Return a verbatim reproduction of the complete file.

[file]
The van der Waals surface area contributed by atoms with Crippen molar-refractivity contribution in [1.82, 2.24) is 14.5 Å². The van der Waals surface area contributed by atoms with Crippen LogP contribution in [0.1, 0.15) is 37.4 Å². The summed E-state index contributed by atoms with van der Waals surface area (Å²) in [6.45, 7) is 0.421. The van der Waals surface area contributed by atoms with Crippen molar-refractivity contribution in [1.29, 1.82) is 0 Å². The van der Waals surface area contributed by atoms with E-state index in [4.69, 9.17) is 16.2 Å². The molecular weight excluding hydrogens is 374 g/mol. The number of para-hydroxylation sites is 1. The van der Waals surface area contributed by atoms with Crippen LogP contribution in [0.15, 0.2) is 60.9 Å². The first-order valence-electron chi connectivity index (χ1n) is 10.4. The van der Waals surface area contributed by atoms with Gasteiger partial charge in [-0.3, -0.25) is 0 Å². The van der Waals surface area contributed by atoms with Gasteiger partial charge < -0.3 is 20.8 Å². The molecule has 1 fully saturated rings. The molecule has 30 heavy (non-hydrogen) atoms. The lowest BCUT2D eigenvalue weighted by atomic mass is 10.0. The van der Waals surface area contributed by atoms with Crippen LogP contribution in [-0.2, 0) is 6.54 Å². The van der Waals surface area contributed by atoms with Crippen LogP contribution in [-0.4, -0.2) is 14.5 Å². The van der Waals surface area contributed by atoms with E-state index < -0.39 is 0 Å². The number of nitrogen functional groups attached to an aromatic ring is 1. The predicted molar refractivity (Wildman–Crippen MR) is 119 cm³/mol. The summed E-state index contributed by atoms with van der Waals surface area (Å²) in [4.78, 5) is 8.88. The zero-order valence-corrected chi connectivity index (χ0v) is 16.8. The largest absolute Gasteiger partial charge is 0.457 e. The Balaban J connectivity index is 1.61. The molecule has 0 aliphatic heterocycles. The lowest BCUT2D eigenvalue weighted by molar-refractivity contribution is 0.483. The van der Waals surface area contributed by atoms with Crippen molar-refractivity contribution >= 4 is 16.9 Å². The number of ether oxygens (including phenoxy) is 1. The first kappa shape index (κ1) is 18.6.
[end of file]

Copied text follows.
The van der Waals surface area contributed by atoms with Crippen molar-refractivity contribution in [1.82, 2.24) is 14.5 Å². The van der Waals surface area contributed by atoms with Crippen LogP contribution in [0.1, 0.15) is 37.4 Å². The summed E-state index contributed by atoms with van der Waals surface area (Å²) in [6.45, 7) is 0.421. The van der Waals surface area contributed by atoms with Crippen molar-refractivity contribution in [1.29, 1.82) is 0 Å². The van der Waals surface area contributed by atoms with E-state index in [4.69, 9.17) is 16.2 Å². The molecular weight excluding hydrogens is 374 g/mol. The number of para-hydroxylation sites is 1. The van der Waals surface area contributed by atoms with Crippen LogP contribution in [0.15, 0.2) is 60.9 Å². The first-order valence-electron chi connectivity index (χ1n) is 10.4. The van der Waals surface area contributed by atoms with Gasteiger partial charge in [-0.3, -0.25) is 0 Å². The van der Waals surface area contributed by atoms with Gasteiger partial charge < -0.3 is 20.8 Å². The molecule has 1 fully saturated rings. The molecule has 30 heavy (non-hydrogen) atoms. The lowest BCUT2D eigenvalue weighted by atomic mass is 10.0. The van der Waals surface area contributed by atoms with Crippen LogP contribution in [-0.2, 0) is 6.54 Å². The van der Waals surface area contributed by atoms with Crippen LogP contribution in [-0.4, -0.2) is 14.5 Å². The van der Waals surface area contributed by atoms with E-state index < -0.39 is 0 Å². The number of nitrogen functional groups attached to an aromatic ring is 1. The predicted molar refractivity (Wildman–Crippen MR) is 119 cm³/mol. The summed E-state index contributed by atoms with van der Waals surface area (Å²) in [4.78, 5) is 8.88. The zero-order valence-corrected chi connectivity index (χ0v) is 16.8. The largest absolute Gasteiger partial charge is 0.457 e. The Balaban J connectivity index is 1.61. The molecule has 0 aliphatic heterocycles. The lowest BCUT2D eigenvalue weighted by molar-refractivity contribution is 0.483. The van der Waals surface area contributed by atoms with Crippen molar-refractivity contribution >= 4 is 16.9 Å². The number of ether oxygens (including phenoxy) is 1. The first kappa shape index (κ1) is 18.6.